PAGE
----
Choco-banana-chia Oatmeal

  Breakfast is the most important meal of the day.


Did you know that? It is. It's like 90% responsible (maybe even higher) for how your whole day goes. Skipping it is setting yourself up to have a rough go of things.

Breakfast doesn't have to be complicated and you sure as heck don't have to buy it every morning. I remember those days--when my work day started with a Starbucks drive-by. I spent about $8 every morning. I had a great salary so I was like, "who cares? It's $8." I did the math. 8x5=$40 per week. $40/week x 4 weeks = $160 a month JUST on breakfast, alone. Did I also tell you I ate lunch and dinner out most days?

Yep, that was me. That was my life.

Not anymore. I do like to grab a muffin or croissant from time to time, but I am currently doing an experiment to see which of those foods is contributing to my acne. It's mostly caused from the hormones I'm on for my transition but I KNOW that nutrition plays a huge role in whatever happens with my body.

So, I'm eating a lot less baked stuff and more oatmeal lately. I like oatmeal but it can get boring. I try to come up with new things to add in to make me like it even more.

Here's my latest and greatest. Hope you enjoy!

Choco-banana-chia Oatmeal*

1/2 cup instant or quick oats (because who has time for the other kind? Not me.) 1 cup boiling water 1/2 banana, sliced thin 1 tsp raw cacao (cocoa) powder 1 Tbsp chia seeds (they add protein, fiber and healthy fats) 1 tsp coconut oil (more healthy fat) 1 tsp pure, organic maple syrup 1 small pinch of salt


Stir and savor!

*prep all the dry ingredients the night before, add the wet ones in the morning to save EVEN MORE time!


This isn't for your grandma. It's for you. Today's tip to 2011 is about an essential part of the human diet, but one that is in short supply in the Standard American Diet (S.A.D.)

Are you a S.A.D. person?
Here's how you know:
  • you shop at a typical "supermarket" and your cart is filled with anything and/or everything canned, frozen or boxed from the center aisles
  • you rarely shop the perimeter of the store, and whole fruits and veggies don't make their way into your cart in large amounts
  • your plate is regularly filled with animal meat/fat
  • you eat alot of highly processed carbs (bagels, pasta, cereal, bread, pizza)
  • your food contains alot of unhealthy fats (saturated, hydrogenated)
Is this you? Don't know? Take 5 minutes away from this post, open your cabinets and do a quick nutritional info check of 5+ things on the shelves. Scan the ingredients list found under the Nutritional Information box on the panel of the boxes, jars, cans, etc in your cabinets. Go ahead. I'll wait.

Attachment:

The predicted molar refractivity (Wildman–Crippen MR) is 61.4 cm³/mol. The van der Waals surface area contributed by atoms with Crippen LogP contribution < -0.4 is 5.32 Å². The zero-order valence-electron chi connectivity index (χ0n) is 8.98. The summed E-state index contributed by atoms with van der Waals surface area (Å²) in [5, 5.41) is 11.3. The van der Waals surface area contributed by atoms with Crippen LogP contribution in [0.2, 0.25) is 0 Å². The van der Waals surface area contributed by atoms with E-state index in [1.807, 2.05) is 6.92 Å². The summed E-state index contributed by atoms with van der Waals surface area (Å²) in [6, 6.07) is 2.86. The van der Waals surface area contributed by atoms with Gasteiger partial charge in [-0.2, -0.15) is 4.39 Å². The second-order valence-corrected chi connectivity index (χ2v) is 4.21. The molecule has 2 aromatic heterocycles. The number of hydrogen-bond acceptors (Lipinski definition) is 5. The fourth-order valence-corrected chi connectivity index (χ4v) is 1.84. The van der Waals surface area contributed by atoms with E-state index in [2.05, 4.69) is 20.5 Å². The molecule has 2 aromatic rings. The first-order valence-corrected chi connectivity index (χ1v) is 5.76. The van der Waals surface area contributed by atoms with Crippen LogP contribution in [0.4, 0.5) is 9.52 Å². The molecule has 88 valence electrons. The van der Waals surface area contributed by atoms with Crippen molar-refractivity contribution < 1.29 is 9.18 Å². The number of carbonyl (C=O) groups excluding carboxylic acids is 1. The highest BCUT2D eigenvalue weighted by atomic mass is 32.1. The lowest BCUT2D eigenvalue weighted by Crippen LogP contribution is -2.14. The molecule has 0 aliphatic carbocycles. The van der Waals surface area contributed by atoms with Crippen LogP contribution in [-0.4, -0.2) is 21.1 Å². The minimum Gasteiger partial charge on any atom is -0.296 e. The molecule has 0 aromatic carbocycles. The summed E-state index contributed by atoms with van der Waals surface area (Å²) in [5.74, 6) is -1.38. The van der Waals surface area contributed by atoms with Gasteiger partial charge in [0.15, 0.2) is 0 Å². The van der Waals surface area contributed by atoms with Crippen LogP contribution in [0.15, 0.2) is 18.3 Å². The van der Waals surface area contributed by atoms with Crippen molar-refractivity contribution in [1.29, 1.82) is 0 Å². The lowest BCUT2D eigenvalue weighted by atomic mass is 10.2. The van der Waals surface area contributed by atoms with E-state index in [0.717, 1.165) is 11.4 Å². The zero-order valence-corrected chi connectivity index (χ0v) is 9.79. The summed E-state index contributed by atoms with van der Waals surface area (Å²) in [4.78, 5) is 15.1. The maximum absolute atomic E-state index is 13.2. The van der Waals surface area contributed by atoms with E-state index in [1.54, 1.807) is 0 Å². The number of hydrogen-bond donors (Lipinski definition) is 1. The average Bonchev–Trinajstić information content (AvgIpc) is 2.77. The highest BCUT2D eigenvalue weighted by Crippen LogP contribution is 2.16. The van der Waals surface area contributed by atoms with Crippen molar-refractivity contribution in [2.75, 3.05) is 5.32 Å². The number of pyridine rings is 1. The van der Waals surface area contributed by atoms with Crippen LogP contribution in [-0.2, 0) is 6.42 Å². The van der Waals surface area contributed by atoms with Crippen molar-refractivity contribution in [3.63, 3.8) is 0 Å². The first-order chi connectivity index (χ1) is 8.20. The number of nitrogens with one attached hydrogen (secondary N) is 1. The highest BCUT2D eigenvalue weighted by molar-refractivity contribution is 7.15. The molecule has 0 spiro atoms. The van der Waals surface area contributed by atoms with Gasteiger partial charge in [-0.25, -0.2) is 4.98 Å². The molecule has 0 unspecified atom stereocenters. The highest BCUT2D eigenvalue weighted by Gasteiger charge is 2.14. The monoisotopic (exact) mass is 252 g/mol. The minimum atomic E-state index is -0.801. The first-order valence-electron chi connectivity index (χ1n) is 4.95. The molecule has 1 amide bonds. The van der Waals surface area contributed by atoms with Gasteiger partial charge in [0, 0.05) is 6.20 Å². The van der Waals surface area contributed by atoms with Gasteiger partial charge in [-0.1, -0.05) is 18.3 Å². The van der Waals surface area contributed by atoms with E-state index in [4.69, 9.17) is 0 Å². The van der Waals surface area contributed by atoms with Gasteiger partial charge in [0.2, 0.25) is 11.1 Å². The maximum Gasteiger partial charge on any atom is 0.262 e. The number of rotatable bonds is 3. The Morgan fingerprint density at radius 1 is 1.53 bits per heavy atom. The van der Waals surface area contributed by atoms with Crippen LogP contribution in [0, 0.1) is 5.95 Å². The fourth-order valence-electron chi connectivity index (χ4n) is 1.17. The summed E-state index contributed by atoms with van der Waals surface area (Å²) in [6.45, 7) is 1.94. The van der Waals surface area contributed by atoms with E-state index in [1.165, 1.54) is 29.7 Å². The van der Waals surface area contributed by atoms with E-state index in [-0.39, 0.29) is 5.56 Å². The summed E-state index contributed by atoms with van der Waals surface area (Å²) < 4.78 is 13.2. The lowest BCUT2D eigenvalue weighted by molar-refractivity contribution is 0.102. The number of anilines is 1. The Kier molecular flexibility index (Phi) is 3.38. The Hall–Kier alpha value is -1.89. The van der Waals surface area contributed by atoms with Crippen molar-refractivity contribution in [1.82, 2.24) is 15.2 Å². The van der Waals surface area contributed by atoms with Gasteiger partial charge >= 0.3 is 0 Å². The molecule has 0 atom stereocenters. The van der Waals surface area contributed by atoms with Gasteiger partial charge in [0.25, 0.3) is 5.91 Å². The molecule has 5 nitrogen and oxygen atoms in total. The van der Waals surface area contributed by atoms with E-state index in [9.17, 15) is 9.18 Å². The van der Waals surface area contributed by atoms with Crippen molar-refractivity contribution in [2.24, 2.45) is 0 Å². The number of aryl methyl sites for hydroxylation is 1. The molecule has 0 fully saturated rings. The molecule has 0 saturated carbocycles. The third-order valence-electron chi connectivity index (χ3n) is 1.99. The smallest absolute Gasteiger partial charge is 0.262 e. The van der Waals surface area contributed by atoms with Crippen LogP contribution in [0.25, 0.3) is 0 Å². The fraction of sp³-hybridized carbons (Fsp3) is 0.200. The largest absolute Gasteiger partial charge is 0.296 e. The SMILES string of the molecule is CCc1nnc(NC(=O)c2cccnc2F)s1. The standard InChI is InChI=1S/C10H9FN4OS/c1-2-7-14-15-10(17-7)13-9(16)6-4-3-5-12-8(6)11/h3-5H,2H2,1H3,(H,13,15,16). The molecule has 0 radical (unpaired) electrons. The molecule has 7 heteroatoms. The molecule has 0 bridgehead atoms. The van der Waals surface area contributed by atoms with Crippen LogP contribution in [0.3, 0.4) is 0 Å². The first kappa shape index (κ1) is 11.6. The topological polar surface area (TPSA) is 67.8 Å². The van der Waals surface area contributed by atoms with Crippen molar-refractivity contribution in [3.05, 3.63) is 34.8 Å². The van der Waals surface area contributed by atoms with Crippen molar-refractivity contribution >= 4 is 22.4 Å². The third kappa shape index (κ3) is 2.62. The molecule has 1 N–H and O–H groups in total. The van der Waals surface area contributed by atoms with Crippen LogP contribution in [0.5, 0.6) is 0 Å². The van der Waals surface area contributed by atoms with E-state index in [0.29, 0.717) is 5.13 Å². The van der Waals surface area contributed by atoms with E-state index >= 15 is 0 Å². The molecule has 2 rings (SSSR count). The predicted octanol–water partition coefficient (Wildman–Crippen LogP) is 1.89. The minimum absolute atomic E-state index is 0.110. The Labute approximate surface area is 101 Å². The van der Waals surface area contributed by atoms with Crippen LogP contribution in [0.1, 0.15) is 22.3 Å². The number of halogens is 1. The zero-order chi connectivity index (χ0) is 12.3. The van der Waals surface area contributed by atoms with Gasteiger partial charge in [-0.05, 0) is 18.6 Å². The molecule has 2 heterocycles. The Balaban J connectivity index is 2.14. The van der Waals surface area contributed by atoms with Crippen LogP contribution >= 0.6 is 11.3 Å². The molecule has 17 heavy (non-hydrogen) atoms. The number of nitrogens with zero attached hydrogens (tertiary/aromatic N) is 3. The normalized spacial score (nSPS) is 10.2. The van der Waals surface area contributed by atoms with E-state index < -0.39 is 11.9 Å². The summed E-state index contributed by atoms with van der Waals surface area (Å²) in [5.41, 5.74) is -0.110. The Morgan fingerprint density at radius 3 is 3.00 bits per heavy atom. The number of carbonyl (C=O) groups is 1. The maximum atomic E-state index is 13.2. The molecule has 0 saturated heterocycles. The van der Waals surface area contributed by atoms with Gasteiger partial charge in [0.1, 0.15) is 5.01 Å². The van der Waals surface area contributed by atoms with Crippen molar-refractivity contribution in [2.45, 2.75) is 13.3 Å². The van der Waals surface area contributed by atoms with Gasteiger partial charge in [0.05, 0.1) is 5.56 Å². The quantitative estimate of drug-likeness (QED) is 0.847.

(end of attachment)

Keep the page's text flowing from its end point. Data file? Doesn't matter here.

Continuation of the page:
Basically, if it's in a box, in a can or a jar--it's processed. If it doesn't die, wilt or rot in a few days, it's not a whole food. This is ok in moderation. But what percentage of your daily, weekly, monthly and YEARLY diet is like this?
read FOOD RULES by Michael Pollan to learn more...   

The Standard American diet is linked to the staggering rates of high cholesterol, obesity, heart disease, diabetes and any other number of health-related issues. Think you're just unlucky enough to be sick all the time? Have an aunt or uncle, or spouse who just can't catch a break and is in and out of doctors' offices all the time? What is their diet telling you?
I'm focusing on fiber today because it is one of the biggest black holes in the average American's diet. People snicker and laugh at Metamucil commercials, but those old folks know their shit. Literally.
They know how important it is to have a bowel movement each day, and how crappy you feel (I'm pulling out every poop pun possible) if it doesn't happen. Have you ever stopped to notice yourself? You should be eliminating every day. If you're not, you are not eating enough fiber.
There are two kinds of fiber that you want to know more about. Quite simply, from the Mayo clinic staff:
Fiber is commonly classified into two categories: those that don't dissolve in water (insoluble fiber) and those that do (soluble fiber).
  • Insoluble fiber. This type of fiber promotes the movement of material through your digestive system and increases stool bulk, so it can be of benefit to those who struggle with constipation or irregular stools. Whole-wheat flour, wheat bran, nuts and many vegetables are good sources of insoluble fiber.
  • Soluble fiber. This type of fiber dissolves in water to form a gel-like material. It can help lower blood cholesterol and glucose levels. Soluble fiber is found in oats, peas, beans, apples, citrus fruits, carrots, barley and psyllium.
Continue reading more about the benefits of fiber from that article by clicking here.
Read up on fiber, do an inventory of your shelves and cabinets, and rethink the choices you're making regarding the nutritional content and delivery of food into and through your system. Are you spending your money on whole foods with plenty of fiber or processed versions of less nutritional products?
Make a few changes and take notes about how your digestion, elimination and moods change in the next two weeks.
Your colon will thank me.